What it meant: It meant the Eagles' season was on the line, especially after a tie and a loss in their next two games that dropped them to 5-5-1. Meantime, the Giants would go on to beat Baltimore and Arizona and cruise to the NFC East title.
What the game told us: That the Giants could stop Eagles all-purpose back Brian Westbrook, who had only 59 total yards.
Philadelphia Eagles vs. New York Giants, Part II
When they met: Dec. 7 at New York
What was at stake: The Giants were 11-1 and needed a victory to wrap up the NFC East. But they were only nine days removed from the infamous Plaxico Burress shooting. The Eagles were a desperate bunch, clinging to slim playoff hopes with a 6-5-1 record.
What happened: After being stopped in the first game, Brian Westbrook went crazy, rushing for 131 yards on 33 carries and catching six passes for 72 more. He scored twice to lead the Eagles to an impressive 20-14 victory. The Eagles held the Giants to a mere 211 yards.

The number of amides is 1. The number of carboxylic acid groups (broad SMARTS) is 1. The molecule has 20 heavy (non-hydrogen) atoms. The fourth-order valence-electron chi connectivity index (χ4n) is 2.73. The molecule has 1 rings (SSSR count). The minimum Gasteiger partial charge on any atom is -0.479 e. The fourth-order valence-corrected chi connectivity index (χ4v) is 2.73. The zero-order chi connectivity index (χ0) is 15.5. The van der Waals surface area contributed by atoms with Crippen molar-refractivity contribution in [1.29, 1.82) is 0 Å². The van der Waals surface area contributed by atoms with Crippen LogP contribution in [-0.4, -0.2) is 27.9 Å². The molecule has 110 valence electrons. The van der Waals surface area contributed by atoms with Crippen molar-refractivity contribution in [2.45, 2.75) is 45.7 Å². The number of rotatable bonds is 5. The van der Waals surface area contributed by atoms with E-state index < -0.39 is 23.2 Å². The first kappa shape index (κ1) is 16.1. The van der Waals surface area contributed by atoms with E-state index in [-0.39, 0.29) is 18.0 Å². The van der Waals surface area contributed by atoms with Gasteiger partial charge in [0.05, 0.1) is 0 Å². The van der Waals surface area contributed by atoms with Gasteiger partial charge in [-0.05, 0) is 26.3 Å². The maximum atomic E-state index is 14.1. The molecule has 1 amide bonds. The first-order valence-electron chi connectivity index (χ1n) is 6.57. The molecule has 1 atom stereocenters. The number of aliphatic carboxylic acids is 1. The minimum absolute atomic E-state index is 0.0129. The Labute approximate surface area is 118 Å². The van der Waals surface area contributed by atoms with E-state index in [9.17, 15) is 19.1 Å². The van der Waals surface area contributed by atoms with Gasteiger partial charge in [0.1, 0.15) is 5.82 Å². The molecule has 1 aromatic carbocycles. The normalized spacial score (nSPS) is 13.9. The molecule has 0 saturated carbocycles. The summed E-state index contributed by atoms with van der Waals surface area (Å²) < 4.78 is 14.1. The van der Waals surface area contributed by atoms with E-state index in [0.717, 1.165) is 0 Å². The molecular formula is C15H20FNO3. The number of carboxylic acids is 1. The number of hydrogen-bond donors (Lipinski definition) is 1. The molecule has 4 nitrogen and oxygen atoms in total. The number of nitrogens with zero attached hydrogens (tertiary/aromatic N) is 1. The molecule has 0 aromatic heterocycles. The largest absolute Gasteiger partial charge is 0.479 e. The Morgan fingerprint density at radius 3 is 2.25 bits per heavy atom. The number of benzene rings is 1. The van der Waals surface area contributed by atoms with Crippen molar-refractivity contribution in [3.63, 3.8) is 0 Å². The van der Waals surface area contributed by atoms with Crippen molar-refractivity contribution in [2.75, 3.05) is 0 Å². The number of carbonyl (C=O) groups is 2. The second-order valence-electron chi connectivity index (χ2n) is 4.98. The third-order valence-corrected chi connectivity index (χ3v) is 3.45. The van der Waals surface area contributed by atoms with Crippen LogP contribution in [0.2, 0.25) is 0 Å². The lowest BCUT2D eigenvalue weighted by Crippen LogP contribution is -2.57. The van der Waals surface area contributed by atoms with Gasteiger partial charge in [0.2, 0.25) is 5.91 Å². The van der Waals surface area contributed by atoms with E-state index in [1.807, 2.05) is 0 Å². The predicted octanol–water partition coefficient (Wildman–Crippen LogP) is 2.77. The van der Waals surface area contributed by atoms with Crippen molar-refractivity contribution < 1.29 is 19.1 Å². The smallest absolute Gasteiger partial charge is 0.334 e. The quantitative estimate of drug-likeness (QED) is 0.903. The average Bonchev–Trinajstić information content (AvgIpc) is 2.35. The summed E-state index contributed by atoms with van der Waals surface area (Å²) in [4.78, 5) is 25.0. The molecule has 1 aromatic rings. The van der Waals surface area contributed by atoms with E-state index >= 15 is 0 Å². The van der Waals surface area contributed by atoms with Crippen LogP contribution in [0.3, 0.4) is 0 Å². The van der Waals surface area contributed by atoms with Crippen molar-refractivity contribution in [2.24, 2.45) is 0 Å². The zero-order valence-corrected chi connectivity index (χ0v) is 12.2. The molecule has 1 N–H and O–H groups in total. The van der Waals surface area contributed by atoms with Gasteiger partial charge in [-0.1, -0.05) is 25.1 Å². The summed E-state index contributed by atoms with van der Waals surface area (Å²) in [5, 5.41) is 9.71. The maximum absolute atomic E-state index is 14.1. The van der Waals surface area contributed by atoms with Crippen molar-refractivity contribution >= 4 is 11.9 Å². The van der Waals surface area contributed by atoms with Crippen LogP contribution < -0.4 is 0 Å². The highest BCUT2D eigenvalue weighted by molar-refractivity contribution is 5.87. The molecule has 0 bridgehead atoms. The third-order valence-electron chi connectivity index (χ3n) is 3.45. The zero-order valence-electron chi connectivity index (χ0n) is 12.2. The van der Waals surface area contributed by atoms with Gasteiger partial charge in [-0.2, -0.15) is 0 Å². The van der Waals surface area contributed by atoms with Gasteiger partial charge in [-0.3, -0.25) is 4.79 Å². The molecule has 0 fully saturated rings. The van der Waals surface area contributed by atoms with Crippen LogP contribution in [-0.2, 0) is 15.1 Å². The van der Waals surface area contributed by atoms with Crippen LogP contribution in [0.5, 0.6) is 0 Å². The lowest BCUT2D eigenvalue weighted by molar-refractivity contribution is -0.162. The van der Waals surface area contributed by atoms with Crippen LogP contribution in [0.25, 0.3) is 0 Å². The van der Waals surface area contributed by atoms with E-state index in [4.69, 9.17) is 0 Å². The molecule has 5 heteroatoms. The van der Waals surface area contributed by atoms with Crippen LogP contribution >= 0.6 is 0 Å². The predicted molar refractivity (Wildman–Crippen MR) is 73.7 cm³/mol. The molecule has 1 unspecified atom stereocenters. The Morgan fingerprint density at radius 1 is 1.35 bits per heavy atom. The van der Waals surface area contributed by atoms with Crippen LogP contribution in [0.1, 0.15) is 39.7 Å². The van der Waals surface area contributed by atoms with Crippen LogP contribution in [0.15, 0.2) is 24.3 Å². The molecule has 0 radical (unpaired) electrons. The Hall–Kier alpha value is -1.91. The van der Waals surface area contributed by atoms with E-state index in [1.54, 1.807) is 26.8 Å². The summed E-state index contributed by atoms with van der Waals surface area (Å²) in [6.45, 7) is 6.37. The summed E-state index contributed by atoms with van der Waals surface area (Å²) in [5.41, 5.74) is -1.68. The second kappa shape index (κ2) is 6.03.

What it meant: The loss didn't hurt the Giants. They won the division later that day when the Cowboys lost, then went on to clinch homefield advantage for the NFC playoffs. The victory was huge for the Eagles, who moved to 7-5-1. They would finish the regular season by winning two of their last three to nudge their way into the postseason.
What the game told us: That the Eagles could stop Eli Manning, especially without Burress. Manning threw for only 123 yards — his second-lowest total of the season (the first being the last game when he played only a half). To be fair, it was a windy day. But that didn't stop Eagles QB Donovan McNabb from throwing for 191 yards and a touchdown.